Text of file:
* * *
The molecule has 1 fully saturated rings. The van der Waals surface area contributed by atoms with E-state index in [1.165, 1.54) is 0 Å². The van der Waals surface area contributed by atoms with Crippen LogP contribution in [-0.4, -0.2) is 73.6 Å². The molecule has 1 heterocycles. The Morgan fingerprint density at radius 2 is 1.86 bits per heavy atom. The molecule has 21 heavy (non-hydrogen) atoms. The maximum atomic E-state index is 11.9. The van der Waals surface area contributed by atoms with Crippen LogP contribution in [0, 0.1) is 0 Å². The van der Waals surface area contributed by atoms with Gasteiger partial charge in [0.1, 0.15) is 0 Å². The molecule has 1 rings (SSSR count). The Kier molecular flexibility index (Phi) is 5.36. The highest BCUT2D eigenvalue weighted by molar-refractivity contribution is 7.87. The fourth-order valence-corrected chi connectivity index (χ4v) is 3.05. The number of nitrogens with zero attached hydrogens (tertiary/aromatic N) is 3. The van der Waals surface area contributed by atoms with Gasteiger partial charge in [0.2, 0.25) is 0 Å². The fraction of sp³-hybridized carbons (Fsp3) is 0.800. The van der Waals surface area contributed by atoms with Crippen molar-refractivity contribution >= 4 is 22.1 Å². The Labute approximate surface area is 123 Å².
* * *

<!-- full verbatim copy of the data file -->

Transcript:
The molecule has 1 fully saturated rings. The van der Waals surface area contributed by atoms with E-state index in [1.165, 1.54) is 0 Å². The van der Waals surface area contributed by atoms with Crippen LogP contribution in [-0.4, -0.2) is 73.6 Å². The molecule has 1 heterocycles. The Morgan fingerprint density at radius 2 is 1.86 bits per heavy atom. The molecule has 21 heavy (non-hydrogen) atoms. The maximum atomic E-state index is 11.9. The van der Waals surface area contributed by atoms with Crippen LogP contribution in [0, 0.1) is 0 Å². The van der Waals surface area contributed by atoms with Gasteiger partial charge in [0.1, 0.15) is 0 Å². The molecule has 1 rings (SSSR count). The Kier molecular flexibility index (Phi) is 5.36. The highest BCUT2D eigenvalue weighted by molar-refractivity contribution is 7.87. The fourth-order valence-corrected chi connectivity index (χ4v) is 3.05. The number of nitrogens with zero attached hydrogens (tertiary/aromatic N) is 3. The van der Waals surface area contributed by atoms with Gasteiger partial charge in [0.2, 0.25) is 0 Å². The fraction of sp³-hybridized carbons (Fsp3) is 0.800. The van der Waals surface area contributed by atoms with Crippen molar-refractivity contribution >= 4 is 22.1 Å². The Labute approximate surface area is 123 Å².